Phillip, Carol, and I were standing around outside All Saints Chapel after singing was over. There had been about twenty people, and about half the class had been brand-new or relatively new singers. Phillip and I had both been sitting on the second bass bench, on either side of a new singer.
We agreed that when you sit on the second bass bench in All Saints, the only basses you can hear well are the ones on either side of you. You can hear the trebles across the hollow square; if you’re on the right hand side of the basses you can hear the tenors pretty well (that’s where I had been sitting), and if you’re on the left hand side you can hear the altos pretty well (that’s where Phillip had been siting); but you can’t really hear the front bass bench much at all. So because we were sitting on either side of a new singer, we were pretty much on our own.
Phillip said that he liked sitting in the back, because it forced him to sing without relying on other basses. I agreed; I had enjoyed being forced to listen to the tenor section, and tuning the bass part that I was singing to them.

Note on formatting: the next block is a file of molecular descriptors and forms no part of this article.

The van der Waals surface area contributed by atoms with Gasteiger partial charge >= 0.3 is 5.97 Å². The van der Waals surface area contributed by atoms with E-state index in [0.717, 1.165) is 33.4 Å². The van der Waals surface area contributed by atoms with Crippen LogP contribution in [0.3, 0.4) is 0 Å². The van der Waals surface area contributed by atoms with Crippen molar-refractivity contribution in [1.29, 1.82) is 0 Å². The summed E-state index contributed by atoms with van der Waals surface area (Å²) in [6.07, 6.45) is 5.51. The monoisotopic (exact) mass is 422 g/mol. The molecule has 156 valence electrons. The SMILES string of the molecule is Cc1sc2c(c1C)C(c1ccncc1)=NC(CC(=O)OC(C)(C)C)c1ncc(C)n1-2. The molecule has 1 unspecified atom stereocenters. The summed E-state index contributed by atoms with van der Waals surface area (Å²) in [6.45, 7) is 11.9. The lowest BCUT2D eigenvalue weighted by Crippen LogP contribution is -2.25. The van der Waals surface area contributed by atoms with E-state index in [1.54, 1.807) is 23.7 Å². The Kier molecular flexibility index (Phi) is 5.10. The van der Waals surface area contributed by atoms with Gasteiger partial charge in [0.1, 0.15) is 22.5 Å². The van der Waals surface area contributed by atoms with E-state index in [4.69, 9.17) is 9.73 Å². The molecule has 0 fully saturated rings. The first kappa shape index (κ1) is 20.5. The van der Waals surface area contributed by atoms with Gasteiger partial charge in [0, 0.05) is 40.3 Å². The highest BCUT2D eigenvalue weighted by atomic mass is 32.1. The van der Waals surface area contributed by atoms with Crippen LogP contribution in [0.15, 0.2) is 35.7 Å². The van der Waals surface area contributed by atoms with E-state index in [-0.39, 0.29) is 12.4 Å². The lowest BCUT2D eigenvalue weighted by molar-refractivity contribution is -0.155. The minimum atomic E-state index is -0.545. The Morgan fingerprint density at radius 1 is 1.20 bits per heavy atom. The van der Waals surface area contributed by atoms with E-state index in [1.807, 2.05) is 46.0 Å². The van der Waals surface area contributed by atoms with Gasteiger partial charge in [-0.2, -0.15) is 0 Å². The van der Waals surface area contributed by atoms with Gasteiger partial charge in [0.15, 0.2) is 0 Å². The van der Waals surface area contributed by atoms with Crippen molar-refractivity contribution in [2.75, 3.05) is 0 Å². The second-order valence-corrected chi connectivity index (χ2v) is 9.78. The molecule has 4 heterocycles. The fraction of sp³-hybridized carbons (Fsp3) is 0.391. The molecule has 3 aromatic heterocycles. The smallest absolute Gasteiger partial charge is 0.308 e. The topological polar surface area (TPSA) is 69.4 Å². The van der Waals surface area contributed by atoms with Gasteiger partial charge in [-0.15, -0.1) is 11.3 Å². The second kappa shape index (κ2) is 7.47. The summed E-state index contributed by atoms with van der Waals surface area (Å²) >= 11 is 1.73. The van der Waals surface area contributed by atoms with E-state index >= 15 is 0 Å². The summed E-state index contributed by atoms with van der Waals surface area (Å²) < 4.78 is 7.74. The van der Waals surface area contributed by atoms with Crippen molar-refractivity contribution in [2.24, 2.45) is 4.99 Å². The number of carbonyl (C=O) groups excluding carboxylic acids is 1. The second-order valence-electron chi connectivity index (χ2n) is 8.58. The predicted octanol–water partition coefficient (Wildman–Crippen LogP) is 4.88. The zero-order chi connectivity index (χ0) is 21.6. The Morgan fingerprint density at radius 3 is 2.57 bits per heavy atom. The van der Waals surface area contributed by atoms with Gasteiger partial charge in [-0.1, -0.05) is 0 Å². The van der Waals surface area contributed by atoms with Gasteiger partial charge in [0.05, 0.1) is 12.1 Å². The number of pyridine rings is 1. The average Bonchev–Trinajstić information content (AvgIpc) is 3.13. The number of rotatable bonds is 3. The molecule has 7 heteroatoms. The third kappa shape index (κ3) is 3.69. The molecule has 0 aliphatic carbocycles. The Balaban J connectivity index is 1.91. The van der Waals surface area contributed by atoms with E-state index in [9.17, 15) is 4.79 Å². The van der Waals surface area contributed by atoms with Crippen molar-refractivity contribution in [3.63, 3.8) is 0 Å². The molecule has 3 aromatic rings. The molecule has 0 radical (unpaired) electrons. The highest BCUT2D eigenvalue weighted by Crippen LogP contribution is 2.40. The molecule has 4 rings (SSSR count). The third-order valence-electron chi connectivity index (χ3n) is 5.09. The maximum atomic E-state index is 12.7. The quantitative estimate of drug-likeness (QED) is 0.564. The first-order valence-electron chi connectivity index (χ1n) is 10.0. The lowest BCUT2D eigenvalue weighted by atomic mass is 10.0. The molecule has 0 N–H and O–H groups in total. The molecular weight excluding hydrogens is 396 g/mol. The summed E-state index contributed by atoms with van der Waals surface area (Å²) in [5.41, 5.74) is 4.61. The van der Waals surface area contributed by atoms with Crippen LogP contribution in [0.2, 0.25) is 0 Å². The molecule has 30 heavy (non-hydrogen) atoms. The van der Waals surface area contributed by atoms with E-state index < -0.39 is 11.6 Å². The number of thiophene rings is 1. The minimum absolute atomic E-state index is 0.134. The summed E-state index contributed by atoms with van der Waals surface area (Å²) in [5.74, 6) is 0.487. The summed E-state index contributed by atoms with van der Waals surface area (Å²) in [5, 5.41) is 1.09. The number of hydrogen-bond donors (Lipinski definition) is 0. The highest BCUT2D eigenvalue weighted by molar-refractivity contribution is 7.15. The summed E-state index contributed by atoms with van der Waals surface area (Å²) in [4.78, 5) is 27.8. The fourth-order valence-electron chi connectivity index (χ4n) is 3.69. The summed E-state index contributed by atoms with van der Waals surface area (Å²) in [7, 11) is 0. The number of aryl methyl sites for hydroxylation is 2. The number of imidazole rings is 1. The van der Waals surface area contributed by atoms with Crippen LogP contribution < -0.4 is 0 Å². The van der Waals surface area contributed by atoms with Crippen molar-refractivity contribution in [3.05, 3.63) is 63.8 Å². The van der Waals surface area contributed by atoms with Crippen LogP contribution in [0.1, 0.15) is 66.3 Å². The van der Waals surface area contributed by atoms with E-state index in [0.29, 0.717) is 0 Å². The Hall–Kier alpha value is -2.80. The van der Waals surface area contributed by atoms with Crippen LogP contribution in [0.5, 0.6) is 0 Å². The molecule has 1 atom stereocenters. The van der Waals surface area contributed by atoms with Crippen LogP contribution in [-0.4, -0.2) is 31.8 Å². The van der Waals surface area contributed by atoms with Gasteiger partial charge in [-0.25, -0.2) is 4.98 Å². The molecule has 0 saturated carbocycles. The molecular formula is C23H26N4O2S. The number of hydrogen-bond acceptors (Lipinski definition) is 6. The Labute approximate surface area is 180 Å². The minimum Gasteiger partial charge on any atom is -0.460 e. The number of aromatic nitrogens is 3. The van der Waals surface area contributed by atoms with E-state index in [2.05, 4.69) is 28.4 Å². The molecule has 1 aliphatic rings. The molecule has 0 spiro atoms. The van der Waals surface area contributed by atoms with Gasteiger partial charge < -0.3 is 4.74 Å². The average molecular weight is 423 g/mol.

And this led us into a discussion of who exactly we listened to in each section; because we realized that we had been listening to singers in the other sections that we knew were reliable. “In that section, you can totally rely on so-and-so,” we’d say, “they’re always perfectly in pitch, they always sing all the notes right.” Interestingly, these singers weren’t always the loudest singers, or the singers with the best voices, or the most musical singers — although sometimes they were that, too — they were the ones you can rely on to get you back on track when you mess up, the ones we rely on.
This strikes me as a worthy goal, perhaps the most worthy goal in Sacred Harp singing: to become one of those singers we rely on.